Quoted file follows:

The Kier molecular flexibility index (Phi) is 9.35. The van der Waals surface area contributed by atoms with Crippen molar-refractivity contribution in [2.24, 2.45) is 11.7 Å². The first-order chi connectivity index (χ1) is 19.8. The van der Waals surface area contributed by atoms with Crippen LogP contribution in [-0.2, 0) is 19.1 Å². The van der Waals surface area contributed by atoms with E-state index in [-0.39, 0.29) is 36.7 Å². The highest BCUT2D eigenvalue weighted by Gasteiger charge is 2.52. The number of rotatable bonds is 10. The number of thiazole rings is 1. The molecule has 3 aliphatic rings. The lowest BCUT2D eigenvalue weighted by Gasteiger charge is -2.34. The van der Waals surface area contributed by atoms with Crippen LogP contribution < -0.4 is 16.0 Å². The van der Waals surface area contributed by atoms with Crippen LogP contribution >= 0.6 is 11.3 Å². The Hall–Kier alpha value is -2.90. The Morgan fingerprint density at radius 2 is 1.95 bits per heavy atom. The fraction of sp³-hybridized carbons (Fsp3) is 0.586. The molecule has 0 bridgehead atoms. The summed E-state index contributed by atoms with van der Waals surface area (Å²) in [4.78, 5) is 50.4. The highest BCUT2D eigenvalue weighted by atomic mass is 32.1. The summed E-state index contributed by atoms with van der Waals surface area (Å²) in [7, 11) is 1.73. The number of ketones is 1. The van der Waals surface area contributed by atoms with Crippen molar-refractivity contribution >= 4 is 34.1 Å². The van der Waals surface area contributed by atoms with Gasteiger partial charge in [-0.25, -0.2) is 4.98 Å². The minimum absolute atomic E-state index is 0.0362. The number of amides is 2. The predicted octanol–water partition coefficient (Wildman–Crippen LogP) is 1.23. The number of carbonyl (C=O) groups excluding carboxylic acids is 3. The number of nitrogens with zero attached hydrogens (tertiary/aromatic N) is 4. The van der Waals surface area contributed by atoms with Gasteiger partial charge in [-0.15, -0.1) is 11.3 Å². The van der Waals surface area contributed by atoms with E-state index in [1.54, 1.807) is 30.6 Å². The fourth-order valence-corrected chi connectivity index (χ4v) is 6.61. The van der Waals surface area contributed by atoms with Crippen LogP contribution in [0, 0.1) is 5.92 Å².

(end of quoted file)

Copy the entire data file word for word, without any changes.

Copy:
The Kier molecular flexibility index (Phi) is 9.35. The van der Waals surface area contributed by atoms with Crippen molar-refractivity contribution in [2.24, 2.45) is 11.7 Å². The first-order chi connectivity index (χ1) is 19.8. The van der Waals surface area contributed by atoms with Crippen LogP contribution in [-0.2, 0) is 19.1 Å². The van der Waals surface area contributed by atoms with E-state index in [-0.39, 0.29) is 36.7 Å². The highest BCUT2D eigenvalue weighted by Gasteiger charge is 2.52. The number of rotatable bonds is 10. The number of thiazole rings is 1. The molecule has 3 aliphatic rings. The lowest BCUT2D eigenvalue weighted by Gasteiger charge is -2.34. The van der Waals surface area contributed by atoms with Crippen LogP contribution < -0.4 is 16.0 Å². The van der Waals surface area contributed by atoms with Crippen LogP contribution >= 0.6 is 11.3 Å². The Hall–Kier alpha value is -2.90. The Morgan fingerprint density at radius 2 is 1.95 bits per heavy atom. The fraction of sp³-hybridized carbons (Fsp3) is 0.586. The molecule has 0 bridgehead atoms. The summed E-state index contributed by atoms with van der Waals surface area (Å²) in [4.78, 5) is 50.4. The highest BCUT2D eigenvalue weighted by atomic mass is 32.1. The summed E-state index contributed by atoms with van der Waals surface area (Å²) in [7, 11) is 1.73. The number of ketones is 1. The van der Waals surface area contributed by atoms with Crippen molar-refractivity contribution >= 4 is 34.1 Å². The van der Waals surface area contributed by atoms with Gasteiger partial charge in [-0.25, -0.2) is 4.98 Å². The minimum absolute atomic E-state index is 0.0362. The number of amides is 2. The predicted octanol–water partition coefficient (Wildman–Crippen LogP) is 1.23. The number of carbonyl (C=O) groups excluding carboxylic acids is 3. The number of nitrogens with zero attached hydrogens (tertiary/aromatic N) is 4. The van der Waals surface area contributed by atoms with Gasteiger partial charge in [-0.15, -0.1) is 11.3 Å². The van der Waals surface area contributed by atoms with E-state index in [1.54, 1.807) is 30.6 Å². The fourth-order valence-corrected chi connectivity index (χ4v) is 6.61. The van der Waals surface area contributed by atoms with Crippen LogP contribution in [0, 0.1) is 5.92 Å².